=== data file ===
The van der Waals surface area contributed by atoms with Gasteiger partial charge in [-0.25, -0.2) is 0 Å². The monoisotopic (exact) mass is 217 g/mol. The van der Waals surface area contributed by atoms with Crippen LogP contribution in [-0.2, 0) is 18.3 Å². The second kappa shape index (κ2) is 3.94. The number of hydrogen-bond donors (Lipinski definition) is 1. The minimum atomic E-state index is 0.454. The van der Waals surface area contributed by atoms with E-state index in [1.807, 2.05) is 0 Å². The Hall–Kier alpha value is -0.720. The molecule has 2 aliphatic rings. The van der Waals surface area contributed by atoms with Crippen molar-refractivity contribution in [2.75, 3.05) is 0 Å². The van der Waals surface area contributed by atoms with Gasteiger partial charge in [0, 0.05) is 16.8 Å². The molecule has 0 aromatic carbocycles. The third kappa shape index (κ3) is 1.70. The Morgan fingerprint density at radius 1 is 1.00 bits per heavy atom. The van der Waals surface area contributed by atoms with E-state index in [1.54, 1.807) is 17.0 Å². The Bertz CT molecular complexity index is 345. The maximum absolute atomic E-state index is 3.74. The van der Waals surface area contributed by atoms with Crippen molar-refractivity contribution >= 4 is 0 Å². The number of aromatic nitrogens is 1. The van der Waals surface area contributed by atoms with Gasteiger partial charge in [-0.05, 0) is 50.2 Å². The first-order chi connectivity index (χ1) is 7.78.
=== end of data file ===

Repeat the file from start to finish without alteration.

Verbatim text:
The van der Waals surface area contributed by atoms with Gasteiger partial charge in [-0.25, -0.2) is 0 Å². The monoisotopic (exact) mass is 217 g/mol. The van der Waals surface area contributed by atoms with Crippen LogP contribution in [-0.2, 0) is 18.3 Å². The second kappa shape index (κ2) is 3.94. The number of hydrogen-bond donors (Lipinski definition) is 1. The minimum atomic E-state index is 0.454. The van der Waals surface area contributed by atoms with E-state index in [1.807, 2.05) is 0 Å². The Hall–Kier alpha value is -0.720. The molecule has 2 aliphatic rings. The van der Waals surface area contributed by atoms with Crippen molar-refractivity contribution in [2.75, 3.05) is 0 Å². The van der Waals surface area contributed by atoms with Gasteiger partial charge in [0, 0.05) is 16.8 Å². The molecule has 0 aromatic carbocycles. The third kappa shape index (κ3) is 1.70. The Morgan fingerprint density at radius 1 is 1.00 bits per heavy atom. The van der Waals surface area contributed by atoms with E-state index in [1.54, 1.807) is 17.0 Å². The Bertz CT molecular complexity index is 345. The maximum absolute atomic E-state index is 3.74. The van der Waals surface area contributed by atoms with Crippen molar-refractivity contribution >= 4 is 0 Å². The number of aromatic nitrogens is 1. The van der Waals surface area contributed by atoms with Gasteiger partial charge in [-0.05, 0) is 50.2 Å². The first-order chi connectivity index (χ1) is 7.78.